|Indices||WT1 Positive||WT1 Negative||p-value|
|Age (years)||25 ± 15||23 ± 16||0.844|
|Duration of Diabetes (years)||11 ± 9||9 ± 9||0.438|
|HbA1c (%)||8.2 ± 1.2||7.3 ± 1.2||0.068|
|Serum Creatinine (mg/dl)||0.85 ± 0.19||0.77 ± 0.21||0.371|
|Estimated Glomerular Filteration Rate (eGFR) (ml/min/1.73m2)||102 ± 28||105 ± 28||0.695|
|Urine microalbumin (µg/g)||4.8 ±2.5||5.6 ± 3.7||0.4|
All data represented as mean ± standard deviation of the means. P-values were calculated by Student t-test except for * which was calculated by Fisher exact test.
Table 1: Baseline characteristics of WT1 positive and WT1 negative diabetic subjects.
Figure 3: Relationship between HbA1c and urine microalbumin levels. (A) The box plot shows HbA1c levels, at baseline and at the end of 2 years of follow-up. The boxes indicate median and 25th and 75th percentiles; Outliers are indicated by closed dots. HbA1c levels did not change significantly at the end of 2 years. Linear regression analysis showed a weak relationship of urine microalbumin at the end of two year of follow up with (A) baseline HbA1c and (B) change in HbA1c levels in T1D subjects (n=31).
The increased packaging of WT1 in urinary exosomes found in a subset of diabetic subjects may reflect its altered regulation in podocytes and thus could predict the occurrence of proteinuria. This sound reasonable as WT1 has the ability to affect structural as well as the functional integrity of glomerular podocyte, one of the initial steps in the pathogenesis to proteinuria, by regulating the expression of key structural genes [21-24]. WT1 is a transcription factor which belongs to the Cys2-His2 zinc-finger family and reported to regulate the expression of many genes through DNA binding [15,24,25]. It plays crucial role in nephrogenesis and podocyte differentiation during embryogenesis . Moreover, nphs1 and podocalyxin, podocyte specific key structural genes were shown to act downstream of WT1 . Thus, we speculate that up-regulation of WT1 in podocytes in response in hyperglycemia-induced-injury in a subset of diabetic population may have resulted in its appearance in urinary exosomes.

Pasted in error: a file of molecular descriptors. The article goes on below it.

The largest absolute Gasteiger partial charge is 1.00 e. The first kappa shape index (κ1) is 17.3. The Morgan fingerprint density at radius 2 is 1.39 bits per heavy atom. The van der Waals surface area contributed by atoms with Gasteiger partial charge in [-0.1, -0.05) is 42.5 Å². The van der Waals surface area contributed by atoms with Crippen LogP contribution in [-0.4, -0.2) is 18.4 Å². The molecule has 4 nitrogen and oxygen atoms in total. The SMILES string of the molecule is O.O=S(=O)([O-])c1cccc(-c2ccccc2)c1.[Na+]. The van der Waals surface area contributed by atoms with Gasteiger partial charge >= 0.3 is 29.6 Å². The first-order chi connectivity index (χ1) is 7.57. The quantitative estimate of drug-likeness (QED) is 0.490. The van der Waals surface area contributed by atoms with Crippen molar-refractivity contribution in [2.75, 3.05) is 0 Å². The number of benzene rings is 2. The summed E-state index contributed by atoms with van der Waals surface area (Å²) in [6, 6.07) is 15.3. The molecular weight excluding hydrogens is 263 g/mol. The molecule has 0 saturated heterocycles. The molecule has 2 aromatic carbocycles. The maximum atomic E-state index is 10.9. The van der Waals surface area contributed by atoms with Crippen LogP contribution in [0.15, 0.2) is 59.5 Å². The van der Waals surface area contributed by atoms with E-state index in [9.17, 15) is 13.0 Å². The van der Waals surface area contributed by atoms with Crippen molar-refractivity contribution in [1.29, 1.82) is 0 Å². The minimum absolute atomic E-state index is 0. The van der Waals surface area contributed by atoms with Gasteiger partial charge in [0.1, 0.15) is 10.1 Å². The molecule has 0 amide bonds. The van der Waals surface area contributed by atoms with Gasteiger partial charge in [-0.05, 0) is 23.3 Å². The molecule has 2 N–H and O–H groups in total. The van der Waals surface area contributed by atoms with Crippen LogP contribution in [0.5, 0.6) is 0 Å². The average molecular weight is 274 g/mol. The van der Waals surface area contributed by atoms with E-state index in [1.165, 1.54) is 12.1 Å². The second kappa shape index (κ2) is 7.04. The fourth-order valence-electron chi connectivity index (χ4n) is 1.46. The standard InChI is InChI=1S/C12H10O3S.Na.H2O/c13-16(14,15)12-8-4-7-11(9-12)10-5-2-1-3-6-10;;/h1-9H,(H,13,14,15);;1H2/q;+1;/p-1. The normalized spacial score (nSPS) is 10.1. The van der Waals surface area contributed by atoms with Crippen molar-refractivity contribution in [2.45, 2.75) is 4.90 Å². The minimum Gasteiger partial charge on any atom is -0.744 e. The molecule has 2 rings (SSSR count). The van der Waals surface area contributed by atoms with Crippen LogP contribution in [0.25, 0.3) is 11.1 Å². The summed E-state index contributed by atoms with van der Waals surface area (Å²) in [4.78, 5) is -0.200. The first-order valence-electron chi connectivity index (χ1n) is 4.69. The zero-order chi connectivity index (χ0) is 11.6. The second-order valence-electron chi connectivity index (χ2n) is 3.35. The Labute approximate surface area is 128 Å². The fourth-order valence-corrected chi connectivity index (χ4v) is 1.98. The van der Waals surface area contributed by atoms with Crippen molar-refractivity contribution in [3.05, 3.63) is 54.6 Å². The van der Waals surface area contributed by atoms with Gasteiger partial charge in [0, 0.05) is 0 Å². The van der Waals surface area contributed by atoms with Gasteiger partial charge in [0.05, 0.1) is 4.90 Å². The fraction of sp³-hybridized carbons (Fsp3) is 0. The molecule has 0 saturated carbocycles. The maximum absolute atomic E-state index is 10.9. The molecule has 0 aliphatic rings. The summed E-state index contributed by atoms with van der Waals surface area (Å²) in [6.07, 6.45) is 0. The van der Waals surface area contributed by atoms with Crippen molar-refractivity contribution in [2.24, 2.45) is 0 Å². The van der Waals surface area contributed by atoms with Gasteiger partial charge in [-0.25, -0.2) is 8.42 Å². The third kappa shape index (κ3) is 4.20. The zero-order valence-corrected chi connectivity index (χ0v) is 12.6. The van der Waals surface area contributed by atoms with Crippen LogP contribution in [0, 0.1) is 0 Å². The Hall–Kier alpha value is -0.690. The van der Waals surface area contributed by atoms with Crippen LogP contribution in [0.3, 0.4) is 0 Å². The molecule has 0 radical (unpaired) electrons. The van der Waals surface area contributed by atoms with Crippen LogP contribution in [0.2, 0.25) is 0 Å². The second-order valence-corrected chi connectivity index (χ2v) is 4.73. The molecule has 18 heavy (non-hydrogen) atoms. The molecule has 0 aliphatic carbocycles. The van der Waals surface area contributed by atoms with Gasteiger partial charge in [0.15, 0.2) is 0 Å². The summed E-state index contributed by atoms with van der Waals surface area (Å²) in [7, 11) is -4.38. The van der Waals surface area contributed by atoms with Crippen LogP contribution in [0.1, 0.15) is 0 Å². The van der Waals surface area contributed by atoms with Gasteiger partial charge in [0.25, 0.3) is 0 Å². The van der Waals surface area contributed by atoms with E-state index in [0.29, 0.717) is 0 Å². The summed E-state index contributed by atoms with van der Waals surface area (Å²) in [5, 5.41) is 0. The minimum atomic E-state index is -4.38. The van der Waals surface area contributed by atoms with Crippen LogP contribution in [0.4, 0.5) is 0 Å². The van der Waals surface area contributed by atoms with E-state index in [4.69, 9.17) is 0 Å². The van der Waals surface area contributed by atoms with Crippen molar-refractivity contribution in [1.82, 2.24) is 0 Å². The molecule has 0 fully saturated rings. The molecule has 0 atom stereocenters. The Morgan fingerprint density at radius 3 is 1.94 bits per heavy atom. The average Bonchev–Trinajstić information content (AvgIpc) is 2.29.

In summary, we have shown that among a small cohort of type-1 diabetic population, with similar duration of diabetes and % HbA1c, the odds of subjects developing proteinuria (as indicated by increase in urine microalbumin microalbumin>5 μg/min) is higher in WT1-positive group in two years compared to WT1 negative group. Thus, presence of WT1 in urinary exosomes could potentially predict the risk of developing proteinuria in type-1 diabetic subjects. However, further studies, with large cohort and longer follow up, are warranted. Moreover, since 20-30% of type-1 diabetic patients develop nephropathy, the findings may be helpful in categorizing diabetic subgroup that may go on to develop this complication (Supplementary data).
The authors thank Mr. Praveen Kumar (senior research fellow) for technical support with Ultracentrifugation and, Mr. K. Ramesh Kumar (Department of Endocrinology) and Ms. Shashi Yadav (Department of Molecular Medicine) for their technical assistance with biochemical assays. The authors also thank Mr. Ashish Awasthi (senior research fellow) for assistance with statistical analysis.
This work was supported by the Department of Science and Technology and Department of Biotechnology, Government of India and intramural grants to ST. AM was supported by a Senior Research Fellowship from University Grant Commission, India. AU was supported by a Project Senior Research Fellowship from Department of Biotechnology, India.